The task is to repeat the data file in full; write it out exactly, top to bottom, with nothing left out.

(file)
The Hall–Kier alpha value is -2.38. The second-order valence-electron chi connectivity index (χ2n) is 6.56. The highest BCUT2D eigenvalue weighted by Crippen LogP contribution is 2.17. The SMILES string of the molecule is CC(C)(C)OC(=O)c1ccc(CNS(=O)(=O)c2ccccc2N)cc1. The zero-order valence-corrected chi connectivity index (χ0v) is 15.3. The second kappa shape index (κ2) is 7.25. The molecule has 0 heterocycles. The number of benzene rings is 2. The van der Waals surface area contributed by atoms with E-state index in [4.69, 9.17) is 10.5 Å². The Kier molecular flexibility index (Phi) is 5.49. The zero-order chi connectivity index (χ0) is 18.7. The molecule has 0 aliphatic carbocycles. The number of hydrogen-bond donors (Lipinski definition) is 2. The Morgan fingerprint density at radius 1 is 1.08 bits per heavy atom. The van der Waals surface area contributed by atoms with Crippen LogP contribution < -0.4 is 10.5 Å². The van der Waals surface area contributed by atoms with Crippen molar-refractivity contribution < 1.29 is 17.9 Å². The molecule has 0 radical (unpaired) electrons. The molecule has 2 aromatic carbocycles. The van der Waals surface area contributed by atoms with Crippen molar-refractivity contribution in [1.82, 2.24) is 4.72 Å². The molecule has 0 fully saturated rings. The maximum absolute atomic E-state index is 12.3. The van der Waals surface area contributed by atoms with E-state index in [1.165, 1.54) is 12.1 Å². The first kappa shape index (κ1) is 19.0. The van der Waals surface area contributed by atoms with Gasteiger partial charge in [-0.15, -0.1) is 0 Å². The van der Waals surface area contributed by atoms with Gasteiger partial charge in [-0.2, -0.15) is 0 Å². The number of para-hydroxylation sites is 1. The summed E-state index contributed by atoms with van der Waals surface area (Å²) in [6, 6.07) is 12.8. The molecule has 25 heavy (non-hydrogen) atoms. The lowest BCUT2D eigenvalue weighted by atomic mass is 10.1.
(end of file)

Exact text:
The Hall–Kier alpha value is -2.38. The second-order valence-electron chi connectivity index (χ2n) is 6.56. The highest BCUT2D eigenvalue weighted by Crippen LogP contribution is 2.17. The SMILES string of the molecule is CC(C)(C)OC(=O)c1ccc(CNS(=O)(=O)c2ccccc2N)cc1. The zero-order valence-corrected chi connectivity index (χ0v) is 15.3. The second kappa shape index (κ2) is 7.25. The molecule has 0 heterocycles. The number of benzene rings is 2. The van der Waals surface area contributed by atoms with E-state index in [4.69, 9.17) is 10.5 Å². The Kier molecular flexibility index (Phi) is 5.49. The zero-order chi connectivity index (χ0) is 18.7. The molecule has 0 aliphatic carbocycles. The number of hydrogen-bond donors (Lipinski definition) is 2. The Morgan fingerprint density at radius 1 is 1.08 bits per heavy atom. The van der Waals surface area contributed by atoms with Crippen LogP contribution < -0.4 is 10.5 Å². The van der Waals surface area contributed by atoms with Crippen molar-refractivity contribution < 1.29 is 17.9 Å². The molecule has 0 radical (unpaired) electrons. The molecule has 2 aromatic carbocycles. The van der Waals surface area contributed by atoms with Crippen molar-refractivity contribution in [1.82, 2.24) is 4.72 Å². The molecule has 0 fully saturated rings. The maximum absolute atomic E-state index is 12.3. The van der Waals surface area contributed by atoms with E-state index in [1.165, 1.54) is 12.1 Å². The first kappa shape index (κ1) is 19.0. The van der Waals surface area contributed by atoms with Gasteiger partial charge in [-0.15, -0.1) is 0 Å². The van der Waals surface area contributed by atoms with Gasteiger partial charge in [-0.2, -0.15) is 0 Å². The number of para-hydroxylation sites is 1. The summed E-state index contributed by atoms with van der Waals surface area (Å²) in [6, 6.07) is 12.8. The molecule has 25 heavy (non-hydrogen) atoms. The lowest BCUT2D eigenvalue weighted by atomic mass is 10.1.